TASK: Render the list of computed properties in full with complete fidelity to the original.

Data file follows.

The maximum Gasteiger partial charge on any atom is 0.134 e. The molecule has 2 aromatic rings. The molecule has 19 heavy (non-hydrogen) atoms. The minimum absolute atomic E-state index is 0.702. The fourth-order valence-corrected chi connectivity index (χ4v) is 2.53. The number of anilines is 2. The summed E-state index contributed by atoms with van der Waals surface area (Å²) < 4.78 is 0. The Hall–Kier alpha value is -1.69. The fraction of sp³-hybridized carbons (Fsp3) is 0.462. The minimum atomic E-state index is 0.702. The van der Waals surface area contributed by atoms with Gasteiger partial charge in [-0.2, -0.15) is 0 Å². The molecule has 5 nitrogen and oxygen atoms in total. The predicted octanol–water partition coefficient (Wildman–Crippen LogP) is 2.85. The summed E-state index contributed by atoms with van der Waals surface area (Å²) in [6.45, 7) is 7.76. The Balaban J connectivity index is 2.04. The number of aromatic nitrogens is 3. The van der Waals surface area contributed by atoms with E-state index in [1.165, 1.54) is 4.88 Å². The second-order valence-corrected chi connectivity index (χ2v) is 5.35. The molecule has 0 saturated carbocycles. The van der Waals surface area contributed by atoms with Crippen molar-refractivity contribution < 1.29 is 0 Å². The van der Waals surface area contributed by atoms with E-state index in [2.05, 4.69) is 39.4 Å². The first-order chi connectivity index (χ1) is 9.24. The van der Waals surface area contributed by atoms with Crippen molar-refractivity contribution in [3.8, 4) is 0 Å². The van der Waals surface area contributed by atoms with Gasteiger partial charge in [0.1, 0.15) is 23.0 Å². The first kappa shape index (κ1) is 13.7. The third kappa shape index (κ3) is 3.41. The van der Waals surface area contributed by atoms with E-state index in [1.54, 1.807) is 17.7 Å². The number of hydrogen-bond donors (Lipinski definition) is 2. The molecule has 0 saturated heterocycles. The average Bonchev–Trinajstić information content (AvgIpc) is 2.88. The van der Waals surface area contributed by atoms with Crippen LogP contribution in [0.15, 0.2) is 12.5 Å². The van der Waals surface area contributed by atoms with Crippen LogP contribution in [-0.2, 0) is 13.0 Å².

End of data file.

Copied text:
The maximum Gasteiger partial charge on any atom is 0.134 e. The molecule has 2 aromatic rings. The molecule has 19 heavy (non-hydrogen) atoms. The minimum absolute atomic E-state index is 0.702. The fourth-order valence-corrected chi connectivity index (χ4v) is 2.53. The number of anilines is 2. The summed E-state index contributed by atoms with van der Waals surface area (Å²) < 4.78 is 0. The Hall–Kier alpha value is -1.69. The fraction of sp³-hybridized carbons (Fsp3) is 0.462. The minimum atomic E-state index is 0.702. The van der Waals surface area contributed by atoms with Gasteiger partial charge in [-0.2, -0.15) is 0 Å². The molecule has 5 nitrogen and oxygen atoms in total. The predicted octanol–water partition coefficient (Wildman–Crippen LogP) is 2.85. The summed E-state index contributed by atoms with van der Waals surface area (Å²) in [6.45, 7) is 7.76. The Balaban J connectivity index is 2.04. The number of aromatic nitrogens is 3. The van der Waals surface area contributed by atoms with E-state index in [1.165, 1.54) is 4.88 Å². The second-order valence-corrected chi connectivity index (χ2v) is 5.35. The molecule has 0 saturated carbocycles. The van der Waals surface area contributed by atoms with Crippen molar-refractivity contribution < 1.29 is 0 Å². The van der Waals surface area contributed by atoms with E-state index in [2.05, 4.69) is 39.4 Å². The first-order chi connectivity index (χ1) is 9.24. The van der Waals surface area contributed by atoms with Crippen molar-refractivity contribution in [3.8, 4) is 0 Å². The van der Waals surface area contributed by atoms with Gasteiger partial charge in [0.1, 0.15) is 23.0 Å². The first kappa shape index (κ1) is 13.7. The third kappa shape index (κ3) is 3.41. The van der Waals surface area contributed by atoms with E-state index in [1.54, 1.807) is 17.7 Å². The number of hydrogen-bond donors (Lipinski definition) is 2. The molecule has 0 saturated heterocycles. The average Bonchev–Trinajstić information content (AvgIpc) is 2.88. The van der Waals surface area contributed by atoms with Crippen LogP contribution in [0.15, 0.2) is 12.5 Å². The van der Waals surface area contributed by atoms with Crippen LogP contribution in [-0.2, 0) is 13.0 Å².